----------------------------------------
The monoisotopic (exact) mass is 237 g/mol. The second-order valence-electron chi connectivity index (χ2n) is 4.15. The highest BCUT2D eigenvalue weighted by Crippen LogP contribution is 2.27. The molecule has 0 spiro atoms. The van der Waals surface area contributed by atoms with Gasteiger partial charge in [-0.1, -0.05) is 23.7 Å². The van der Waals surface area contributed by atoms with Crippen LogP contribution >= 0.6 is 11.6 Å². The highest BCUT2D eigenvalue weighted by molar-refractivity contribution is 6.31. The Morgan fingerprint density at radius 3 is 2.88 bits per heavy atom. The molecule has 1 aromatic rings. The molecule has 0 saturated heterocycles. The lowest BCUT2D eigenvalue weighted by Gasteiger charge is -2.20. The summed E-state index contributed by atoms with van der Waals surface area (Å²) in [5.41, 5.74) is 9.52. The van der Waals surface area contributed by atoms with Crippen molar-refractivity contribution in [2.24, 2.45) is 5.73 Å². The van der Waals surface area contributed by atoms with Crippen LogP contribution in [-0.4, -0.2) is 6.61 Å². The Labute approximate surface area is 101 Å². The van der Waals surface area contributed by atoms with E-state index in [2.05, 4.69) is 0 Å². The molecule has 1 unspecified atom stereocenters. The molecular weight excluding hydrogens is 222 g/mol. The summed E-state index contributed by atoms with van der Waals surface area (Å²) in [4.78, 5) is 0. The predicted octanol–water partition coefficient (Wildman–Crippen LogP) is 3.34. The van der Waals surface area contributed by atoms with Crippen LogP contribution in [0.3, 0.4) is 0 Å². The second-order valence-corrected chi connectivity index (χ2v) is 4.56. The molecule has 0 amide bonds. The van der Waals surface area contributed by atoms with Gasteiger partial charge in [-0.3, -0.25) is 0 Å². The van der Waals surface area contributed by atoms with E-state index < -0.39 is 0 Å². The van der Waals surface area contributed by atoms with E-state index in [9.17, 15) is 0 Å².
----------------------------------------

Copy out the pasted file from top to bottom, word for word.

The monoisotopic (exact) mass is 237 g/mol. The second-order valence-electron chi connectivity index (χ2n) is 4.15. The highest BCUT2D eigenvalue weighted by Crippen LogP contribution is 2.27. The molecule has 0 spiro atoms. The van der Waals surface area contributed by atoms with Gasteiger partial charge in [-0.1, -0.05) is 23.7 Å². The van der Waals surface area contributed by atoms with Crippen LogP contribution >= 0.6 is 11.6 Å². The highest BCUT2D eigenvalue weighted by molar-refractivity contribution is 6.31. The Morgan fingerprint density at radius 3 is 2.88 bits per heavy atom. The molecule has 1 aromatic rings. The molecule has 0 saturated heterocycles. The lowest BCUT2D eigenvalue weighted by Gasteiger charge is -2.20. The summed E-state index contributed by atoms with van der Waals surface area (Å²) in [5.41, 5.74) is 9.52. The van der Waals surface area contributed by atoms with Crippen molar-refractivity contribution in [2.24, 2.45) is 5.73 Å². The van der Waals surface area contributed by atoms with Crippen LogP contribution in [-0.4, -0.2) is 6.61 Å². The Labute approximate surface area is 101 Å². The van der Waals surface area contributed by atoms with E-state index in [2.05, 4.69) is 0 Å². The molecule has 1 unspecified atom stereocenters. The molecular weight excluding hydrogens is 222 g/mol. The summed E-state index contributed by atoms with van der Waals surface area (Å²) in [4.78, 5) is 0. The predicted octanol–water partition coefficient (Wildman–Crippen LogP) is 3.34. The van der Waals surface area contributed by atoms with Crippen LogP contribution in [0.3, 0.4) is 0 Å². The second-order valence-corrected chi connectivity index (χ2v) is 4.56. The molecule has 0 amide bonds. The van der Waals surface area contributed by atoms with Gasteiger partial charge in [-0.3, -0.25) is 0 Å². The van der Waals surface area contributed by atoms with E-state index < -0.39 is 0 Å². The van der Waals surface area contributed by atoms with E-state index in [9.17, 15) is 0 Å².